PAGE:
Tag Archives: Common Chicory

By the Side of the Road

photo by Paul Mayer

 

BY KIMBERLY MAYER

I have been joined by fox on my walks recently. They’re always singular, stepping out onto the country road before me. Red fox, black fox, silver/black fox, we keep an eye on each other as I walk toward him. But before I get too close, the fox jumps back into a culvert along the road or back into the thick of the woods. Since this has happened frequently, I think it must mean something but I’ve no idea what. I do know this however, according to Stephanie Rose in Interpreting the Spiritual Meaning of Seeing a Fox, “as a spirit animal, the fox reveals itself during times of great and unpredictable change.”

And that it is.

Queen Anne’s Lace has begun to bloom on island in fields, meadows, along beaches, and roadsides. I can’t tell you what that wildflower means to me. My first marriage was in a church built in 1846 on an elevated site in Suffield, Connecticut. I had no affiliation with that church, I just liked the look of it. Small, white, wooden, and with the exception of four Doric columns across a portico in front, the church is quite plain, almost chaste. An interior without  ornament, without electricity. A hand pumped organ, a lectern, and pews. And on that day, upon every window sill, homemade arrangements of Queen Anne’s Lace. A young bride in a long white cotton dress—I wish I could stop her, but there was no stopping her. It was all very hurried and quite mad.

Queen Anne’s lace smells like carrots, by the way.

Just beginning to appear, right behind Queen Anne’s Lace, is the wild lavender/blue flower I mistook for an aster my first few years on island. In fact it’s Common Chicory, a woody perennial herb in the dandelion tribe. It was at the Master Gardener Demo Garden that I stood corrected, and I remember shrieking with joy that this little flower, all over San Juan Island, is chicory. What came to me then, and what comes to me now every time I stumble upon it, are memories of a couple days spent in The French Quarter in New Orleans with my daughter. Dishes to die for—“first you make a roux,” bougainvillea growing to extraordinary heights on wrought iron balconies and gates, folds of old velvet drapery in deep reds, spider webs in chandeliers, the texture of crumbling brick walls, squares and courtyards and patios, street musicians, the smells of mossy trees, gardenia, and sweet olive, and the distinctive taste of the coffee. The ground root of Chicory was used as a coffee substitute in The Depression, and still today in New Orleans, as a matter of preference, it is mixed with dark bean coffee.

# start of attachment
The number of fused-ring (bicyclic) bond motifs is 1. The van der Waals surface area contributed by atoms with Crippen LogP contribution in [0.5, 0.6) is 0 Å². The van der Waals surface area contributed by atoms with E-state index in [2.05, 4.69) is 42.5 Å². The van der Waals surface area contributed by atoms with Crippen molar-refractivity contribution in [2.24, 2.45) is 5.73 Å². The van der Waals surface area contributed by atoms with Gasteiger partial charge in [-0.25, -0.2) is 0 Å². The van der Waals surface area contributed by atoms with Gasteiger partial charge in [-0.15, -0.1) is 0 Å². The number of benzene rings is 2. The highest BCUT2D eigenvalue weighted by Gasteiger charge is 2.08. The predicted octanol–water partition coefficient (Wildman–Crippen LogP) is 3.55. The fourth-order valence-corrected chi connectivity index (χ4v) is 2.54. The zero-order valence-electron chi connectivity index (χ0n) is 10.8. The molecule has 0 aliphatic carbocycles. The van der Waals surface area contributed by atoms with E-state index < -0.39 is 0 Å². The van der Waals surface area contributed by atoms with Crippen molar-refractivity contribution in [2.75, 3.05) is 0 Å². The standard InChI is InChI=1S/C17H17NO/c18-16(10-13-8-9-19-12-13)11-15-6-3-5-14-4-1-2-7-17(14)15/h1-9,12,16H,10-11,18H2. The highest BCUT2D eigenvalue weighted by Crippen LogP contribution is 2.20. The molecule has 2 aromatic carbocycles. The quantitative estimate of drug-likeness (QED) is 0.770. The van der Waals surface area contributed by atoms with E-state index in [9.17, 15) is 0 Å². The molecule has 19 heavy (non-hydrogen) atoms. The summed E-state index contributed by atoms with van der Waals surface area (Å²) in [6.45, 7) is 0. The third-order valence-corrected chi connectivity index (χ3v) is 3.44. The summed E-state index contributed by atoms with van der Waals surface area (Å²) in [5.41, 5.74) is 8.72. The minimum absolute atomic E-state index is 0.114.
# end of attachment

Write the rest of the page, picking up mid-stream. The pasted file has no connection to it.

One glimpse of the pretty Common Chicory and I am there, at Café du Monde, powdered sugar on my fingers and upper lip.

And growing in sunlight where everything else gave up ever trying to grow, for they seem to come out of rocks, the California Poppy. Distinquished as the state flower of California, but native to the entire Pacific slope of North America. A flower so small and demure, with a vibrant explosion of yellow/orange color, the California Poppy expresses the optimism and free spirit of the state, reseeding itself if happy. Flowers that close at night and on cloudy days. I experienced that when I first moved to California from New York. I was continually calling people too late at night, not realizing that Californians more closely follow the sun.

Come fall, I am going to sow some.

I have completed the loop and am coming home from my walk. This is where I turn in: a shrubby lot by the side of the road and by the side of the sea. The tide rolls in, the tide rolls out—and everything comes back to us. It never leaves. A great state in a seed, two days in New Orleans pre-Katrina, a brief marriage, and a knowing fox.

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